There are lots of different hybrid oaks, and to confuse us, there are lots of different named cultivars of hybrid oaks too. The Fulham oak is a cultivar of the hybrid between cork and Turkey oaks: Quercus x hispanica ‘Fulhamensis’ (or Q. x crenata to some). It is so named because it was offered for sale by a Fulham nursery, Osborne’s, around 1760, when semi-evergreen oaks were popular. It is very similar to Lucombe oak, another cultivar of the same hybrid, but is far rarer, so it’s good to know there’s at least one alive and well in Fulham!


9. Acton’s Swamp Cypress

On the way to discover How the Elephant Got its Trunk, Acton’s huge old swamp cypress is a very surprising sight.

Road Hog: The magnificent swamp cypress on Julian Avenue

Swamp cypresses are one of those curious conifers of the deciduous kind. Other types you might come across are soaring dawn redwoods, a tree much planted around London, or one of the larches (trees more likely to be encountered on a Scottish mountainside than in suburban Acton). So it will be even more surprising to discover this one, and a very large one at that, on Julian Avenue, W3. It’s been here for many years, possibly a couple of centuries, it certainly appears to predate the Edwardian terraces that now surround it. Intriguingly, it grows in its own build-out into the road (it must be cursed by impatient drivers), suggesting it may have been protected by the Edwardian developers from some earlier landscape. If so, it must have already been a tree of note over a century ago.


10. St. Paul’s American Sweetgum

Tucked away in one of the Green Corners of the City is the towering American Sweetgum growing against the southern wall of St Paul’s Cathedral.

Heavenly: The towering sweetgum in St Paul’s Churchyard

St Paul’s Churchyard is stuffed with great trees including several magnificent and aged London planes, but the American sweetgum is perhaps the most interesting tree here. It is an exceptional example of a species much planted in London in recent decades, giving us a hint of how big these trees might become. It is by far the largest one I know, an even more remarkable fact when you discover it is a mere 70 years old.


11. The Inner Temple Manchurian Walnut

Between Holborn and Temple lies Legal London, a part of town renowned for Lincoln’s Inn, the Royal Courts of Justice and the sanctuary of the Temple, within which a delightful and  rarely opened garden can be experienced.

Your Worship: Is this fine spreading tree a Manchurian walnut?

Inner Temple Garden doesn’t get too many visitors as it’s only open for an hour or two on weekdays, so make sure you plan your visit in advance. It’s a charming place boasting a splendid tulip tree, a lovely Atlas cedar and a rare hybrid strawberry tree among dozens of fine trees. But the one that stands out for me is a spreading Manchurian Walnut tree – it’s the only one I’ve seen, and I’m still not 100% convinced that I’ve correctly identified it…


12. The Honor Oak

No book about trees in London could be complete without mention of the London Plane, and in The Embankment’s Nineteenth-Century Planes, there’s a whole walk devoted to them. But there are one or two other species making a guest appearance too, including the Palace of Westminster catalpas.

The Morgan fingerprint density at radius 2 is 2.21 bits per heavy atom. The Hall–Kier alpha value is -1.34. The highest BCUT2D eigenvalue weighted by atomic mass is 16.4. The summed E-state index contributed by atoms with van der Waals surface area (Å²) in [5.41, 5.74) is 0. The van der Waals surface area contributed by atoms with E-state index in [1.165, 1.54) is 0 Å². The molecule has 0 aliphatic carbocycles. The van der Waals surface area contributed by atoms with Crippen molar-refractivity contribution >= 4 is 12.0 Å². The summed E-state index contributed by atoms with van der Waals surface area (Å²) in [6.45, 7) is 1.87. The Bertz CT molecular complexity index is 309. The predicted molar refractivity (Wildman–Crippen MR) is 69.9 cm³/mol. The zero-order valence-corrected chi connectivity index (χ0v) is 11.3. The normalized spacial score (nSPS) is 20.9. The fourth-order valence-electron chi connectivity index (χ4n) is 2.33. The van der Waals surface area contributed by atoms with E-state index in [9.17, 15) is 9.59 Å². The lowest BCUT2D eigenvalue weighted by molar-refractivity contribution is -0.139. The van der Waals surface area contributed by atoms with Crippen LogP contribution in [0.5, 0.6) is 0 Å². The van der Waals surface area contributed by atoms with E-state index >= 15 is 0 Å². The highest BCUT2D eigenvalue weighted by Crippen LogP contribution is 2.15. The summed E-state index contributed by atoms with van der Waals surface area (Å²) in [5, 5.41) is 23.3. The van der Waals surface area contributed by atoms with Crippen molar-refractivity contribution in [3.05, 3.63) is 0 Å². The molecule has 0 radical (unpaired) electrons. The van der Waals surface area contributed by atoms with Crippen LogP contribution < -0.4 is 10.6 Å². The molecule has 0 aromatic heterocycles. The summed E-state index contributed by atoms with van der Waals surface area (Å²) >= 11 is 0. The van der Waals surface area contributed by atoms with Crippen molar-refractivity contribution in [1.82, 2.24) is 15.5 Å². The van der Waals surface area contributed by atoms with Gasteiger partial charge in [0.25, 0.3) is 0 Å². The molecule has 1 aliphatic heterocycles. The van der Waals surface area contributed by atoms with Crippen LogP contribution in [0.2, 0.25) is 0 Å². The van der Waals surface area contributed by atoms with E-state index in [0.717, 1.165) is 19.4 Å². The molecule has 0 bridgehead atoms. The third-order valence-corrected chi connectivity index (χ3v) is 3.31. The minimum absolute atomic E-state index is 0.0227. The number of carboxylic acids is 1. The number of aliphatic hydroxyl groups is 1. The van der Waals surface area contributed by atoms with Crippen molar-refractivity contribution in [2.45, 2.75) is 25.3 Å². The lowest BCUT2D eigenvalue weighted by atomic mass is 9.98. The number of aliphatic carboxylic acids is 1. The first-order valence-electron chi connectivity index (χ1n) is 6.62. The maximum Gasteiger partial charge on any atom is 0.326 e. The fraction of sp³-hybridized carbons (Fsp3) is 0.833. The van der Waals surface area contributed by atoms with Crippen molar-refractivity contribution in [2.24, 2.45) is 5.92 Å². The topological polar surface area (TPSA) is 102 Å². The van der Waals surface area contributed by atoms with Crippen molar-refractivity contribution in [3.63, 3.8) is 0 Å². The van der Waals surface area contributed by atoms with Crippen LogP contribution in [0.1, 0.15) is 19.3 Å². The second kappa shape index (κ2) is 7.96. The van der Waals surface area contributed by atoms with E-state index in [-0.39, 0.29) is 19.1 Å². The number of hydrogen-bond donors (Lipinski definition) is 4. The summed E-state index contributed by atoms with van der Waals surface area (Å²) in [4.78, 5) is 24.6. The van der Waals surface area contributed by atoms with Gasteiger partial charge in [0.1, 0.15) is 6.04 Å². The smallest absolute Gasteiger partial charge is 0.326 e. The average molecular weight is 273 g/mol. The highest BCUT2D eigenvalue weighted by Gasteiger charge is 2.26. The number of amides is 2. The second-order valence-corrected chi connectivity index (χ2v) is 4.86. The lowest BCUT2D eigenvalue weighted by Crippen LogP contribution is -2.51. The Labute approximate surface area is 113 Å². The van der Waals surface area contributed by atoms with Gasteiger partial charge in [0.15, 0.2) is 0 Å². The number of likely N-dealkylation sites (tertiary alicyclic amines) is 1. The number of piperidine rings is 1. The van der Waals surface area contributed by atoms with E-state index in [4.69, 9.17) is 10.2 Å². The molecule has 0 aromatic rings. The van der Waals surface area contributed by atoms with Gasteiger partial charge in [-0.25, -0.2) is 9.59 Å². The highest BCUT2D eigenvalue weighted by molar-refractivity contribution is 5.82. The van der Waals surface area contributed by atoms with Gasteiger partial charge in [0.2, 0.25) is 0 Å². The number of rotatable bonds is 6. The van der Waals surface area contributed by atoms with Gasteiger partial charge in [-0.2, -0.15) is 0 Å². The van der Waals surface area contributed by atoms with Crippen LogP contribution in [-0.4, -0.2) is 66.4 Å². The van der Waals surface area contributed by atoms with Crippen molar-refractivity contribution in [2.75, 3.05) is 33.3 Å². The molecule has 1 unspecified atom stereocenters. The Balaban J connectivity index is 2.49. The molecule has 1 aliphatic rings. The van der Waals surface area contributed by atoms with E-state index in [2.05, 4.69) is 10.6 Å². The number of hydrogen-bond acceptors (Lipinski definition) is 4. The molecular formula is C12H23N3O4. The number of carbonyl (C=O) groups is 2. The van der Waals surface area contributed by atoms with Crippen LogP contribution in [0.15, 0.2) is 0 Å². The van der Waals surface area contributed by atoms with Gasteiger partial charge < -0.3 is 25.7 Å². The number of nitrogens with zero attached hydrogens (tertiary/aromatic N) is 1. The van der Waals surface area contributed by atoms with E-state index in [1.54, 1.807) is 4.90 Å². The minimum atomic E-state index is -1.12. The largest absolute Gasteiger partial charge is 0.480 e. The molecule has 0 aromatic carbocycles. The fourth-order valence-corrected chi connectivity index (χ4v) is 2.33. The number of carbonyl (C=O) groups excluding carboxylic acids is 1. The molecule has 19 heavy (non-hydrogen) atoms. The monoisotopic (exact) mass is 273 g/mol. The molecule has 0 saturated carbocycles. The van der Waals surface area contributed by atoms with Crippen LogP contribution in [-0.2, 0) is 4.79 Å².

Right Honourable: The catalpas at the Palace of Westminster date to 1859

Of the other trees, there are several characterful southern catalpas or Indian bean trees to discover in the gardens along the Embankment. Many of these date from their opening in 1870 and, unlike the long-lived and far more abundant London planes dating from the same period, they are showing their age. Catalpas are relatively short-lived trees, and the oldest of the bunch, in fact the oldest trees on this route, are the wonderful wizened group in New Palace Yard just below the Elizabeth clock tower housing Big Ben and behind the security fence.


There are of course many, many more trees to see on each of these routes, and they are detailed in the book. As well as hundreds of photos and dozens of features, the book contains detailed OS maps to aid your passage.

If these half dozen arboreal stars have whetted your appetite, check out the first six trees, and get the book. It’s available from all the usual places including Bookshop.org, Stanfords and directly from me (signed of course!)

* Read more about the Churchill Gardens estate on the brilliant Municipal Dreams blog.

That wonderful avenue of mature London planes at the top of the page can be found on the Legal London walk.

Categories
Books Urban landscape Walking

Twelve Trees that Defined my Lockdown – Part 1

During Lockdown 1.0, I spent as much time as I could outdoors. Like many, I found it gave me an opportunity to appreciate nature on my doorstep even more than usual. Combined with a beautiful spring and the dramatic reduction in pollution, it seemed especially piquant. My lockdown urban nature explorations turned into a project which came to fruition in October with the publication of my new book, London Tree Walks: Arboreal Ambles Through the Green Metropolis. 

Out Now: London Tree Walks

The book consists of twelve walks in many corners of London from Acton to Walthamstow, and during the next couple of weeks I’ll be posting two blogs featuring a tree on the route of each walk. I hope these will offer a taste of the book.

Here, then, are the first six:

1. Queen’s Wood Hornbeam

A charismatic hornbeam can be found near the start of this seven mile circular walk from Highgate Tube station exploring North London’s Ancient Woodland.

Rippling: Dramatic sinewy trunk of the Queen’s Wood Hornbeam